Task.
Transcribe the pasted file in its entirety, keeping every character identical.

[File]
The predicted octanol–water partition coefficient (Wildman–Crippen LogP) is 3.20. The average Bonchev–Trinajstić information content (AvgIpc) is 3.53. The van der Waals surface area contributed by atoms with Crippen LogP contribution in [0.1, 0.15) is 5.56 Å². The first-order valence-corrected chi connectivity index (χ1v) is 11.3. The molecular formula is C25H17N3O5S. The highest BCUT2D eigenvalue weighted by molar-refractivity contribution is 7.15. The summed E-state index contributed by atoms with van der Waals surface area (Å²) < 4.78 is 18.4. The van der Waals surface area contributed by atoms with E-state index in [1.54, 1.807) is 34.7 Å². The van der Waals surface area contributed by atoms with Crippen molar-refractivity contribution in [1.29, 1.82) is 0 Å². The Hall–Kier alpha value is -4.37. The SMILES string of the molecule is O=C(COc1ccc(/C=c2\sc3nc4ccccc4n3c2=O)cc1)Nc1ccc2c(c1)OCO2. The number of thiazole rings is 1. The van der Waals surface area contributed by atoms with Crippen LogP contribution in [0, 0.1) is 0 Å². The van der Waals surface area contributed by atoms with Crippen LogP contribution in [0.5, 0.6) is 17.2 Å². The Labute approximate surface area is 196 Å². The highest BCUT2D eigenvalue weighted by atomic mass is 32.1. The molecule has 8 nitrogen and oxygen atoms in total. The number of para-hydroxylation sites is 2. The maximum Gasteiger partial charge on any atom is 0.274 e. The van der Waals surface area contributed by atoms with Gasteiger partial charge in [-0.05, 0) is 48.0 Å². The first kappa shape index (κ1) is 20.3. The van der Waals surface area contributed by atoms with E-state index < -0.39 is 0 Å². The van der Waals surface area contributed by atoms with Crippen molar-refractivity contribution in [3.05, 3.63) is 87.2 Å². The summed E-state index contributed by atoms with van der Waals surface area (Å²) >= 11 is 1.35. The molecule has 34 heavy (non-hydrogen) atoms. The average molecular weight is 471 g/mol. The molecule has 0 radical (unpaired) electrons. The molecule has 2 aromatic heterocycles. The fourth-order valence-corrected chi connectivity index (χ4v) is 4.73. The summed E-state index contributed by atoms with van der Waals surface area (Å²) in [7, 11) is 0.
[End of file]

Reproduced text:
The predicted octanol–water partition coefficient (Wildman–Crippen LogP) is 3.20. The average Bonchev–Trinajstić information content (AvgIpc) is 3.53. The van der Waals surface area contributed by atoms with Crippen LogP contribution in [0.1, 0.15) is 5.56 Å². The first-order valence-corrected chi connectivity index (χ1v) is 11.3. The molecular formula is C25H17N3O5S. The highest BCUT2D eigenvalue weighted by molar-refractivity contribution is 7.15. The summed E-state index contributed by atoms with van der Waals surface area (Å²) < 4.78 is 18.4. The van der Waals surface area contributed by atoms with E-state index in [1.54, 1.807) is 34.7 Å². The van der Waals surface area contributed by atoms with Crippen molar-refractivity contribution in [1.29, 1.82) is 0 Å². The Hall–Kier alpha value is -4.37. The SMILES string of the molecule is O=C(COc1ccc(/C=c2\sc3nc4ccccc4n3c2=O)cc1)Nc1ccc2c(c1)OCO2. The number of thiazole rings is 1. The van der Waals surface area contributed by atoms with Crippen LogP contribution in [0, 0.1) is 0 Å². The van der Waals surface area contributed by atoms with Crippen LogP contribution in [0.5, 0.6) is 17.2 Å². The Labute approximate surface area is 196 Å². The highest BCUT2D eigenvalue weighted by atomic mass is 32.1. The molecule has 8 nitrogen and oxygen atoms in total. The number of para-hydroxylation sites is 2. The maximum Gasteiger partial charge on any atom is 0.274 e. The van der Waals surface area contributed by atoms with Gasteiger partial charge in [-0.05, 0) is 48.0 Å². The first kappa shape index (κ1) is 20.3. The van der Waals surface area contributed by atoms with E-state index < -0.39 is 0 Å². The van der Waals surface area contributed by atoms with Crippen molar-refractivity contribution in [3.05, 3.63) is 87.2 Å². The summed E-state index contributed by atoms with van der Waals surface area (Å²) >= 11 is 1.35. The molecule has 34 heavy (non-hydrogen) atoms. The average molecular weight is 471 g/mol. The molecule has 0 radical (unpaired) electrons. The molecule has 2 aromatic heterocycles. The fourth-order valence-corrected chi connectivity index (χ4v) is 4.73. The summed E-state index contributed by atoms with van der Waals surface area (Å²) in [7, 11) is 0.